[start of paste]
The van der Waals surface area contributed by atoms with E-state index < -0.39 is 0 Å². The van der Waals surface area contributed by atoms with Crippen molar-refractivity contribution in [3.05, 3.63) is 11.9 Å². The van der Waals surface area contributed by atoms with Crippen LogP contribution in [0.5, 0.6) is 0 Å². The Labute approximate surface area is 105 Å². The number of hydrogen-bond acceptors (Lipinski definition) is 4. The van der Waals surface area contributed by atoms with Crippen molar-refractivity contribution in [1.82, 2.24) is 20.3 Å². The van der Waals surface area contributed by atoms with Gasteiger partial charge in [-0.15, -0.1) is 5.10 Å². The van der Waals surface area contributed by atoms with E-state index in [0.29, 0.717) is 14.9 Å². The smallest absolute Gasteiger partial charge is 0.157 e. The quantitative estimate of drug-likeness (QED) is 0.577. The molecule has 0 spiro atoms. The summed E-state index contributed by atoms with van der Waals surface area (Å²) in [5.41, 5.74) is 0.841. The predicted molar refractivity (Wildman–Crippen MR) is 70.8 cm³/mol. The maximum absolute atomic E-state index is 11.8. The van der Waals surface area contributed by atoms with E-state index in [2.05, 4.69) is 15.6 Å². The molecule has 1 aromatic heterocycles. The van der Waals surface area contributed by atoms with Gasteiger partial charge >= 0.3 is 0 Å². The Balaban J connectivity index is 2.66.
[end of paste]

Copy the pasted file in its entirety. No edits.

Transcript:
The van der Waals surface area contributed by atoms with E-state index < -0.39 is 0 Å². The van der Waals surface area contributed by atoms with Crippen molar-refractivity contribution in [3.05, 3.63) is 11.9 Å². The van der Waals surface area contributed by atoms with Crippen LogP contribution in [0.5, 0.6) is 0 Å². The Labute approximate surface area is 105 Å². The number of hydrogen-bond acceptors (Lipinski definition) is 4. The van der Waals surface area contributed by atoms with Crippen molar-refractivity contribution in [1.82, 2.24) is 20.3 Å². The van der Waals surface area contributed by atoms with Gasteiger partial charge in [-0.15, -0.1) is 5.10 Å². The van der Waals surface area contributed by atoms with E-state index in [0.29, 0.717) is 14.9 Å². The smallest absolute Gasteiger partial charge is 0.157 e. The quantitative estimate of drug-likeness (QED) is 0.577. The molecule has 0 spiro atoms. The summed E-state index contributed by atoms with van der Waals surface area (Å²) in [5.41, 5.74) is 0.841. The predicted molar refractivity (Wildman–Crippen MR) is 70.8 cm³/mol. The maximum absolute atomic E-state index is 11.8. The van der Waals surface area contributed by atoms with E-state index in [2.05, 4.69) is 15.6 Å². The molecule has 1 aromatic heterocycles. The van der Waals surface area contributed by atoms with Gasteiger partial charge >= 0.3 is 0 Å². The Balaban J connectivity index is 2.66.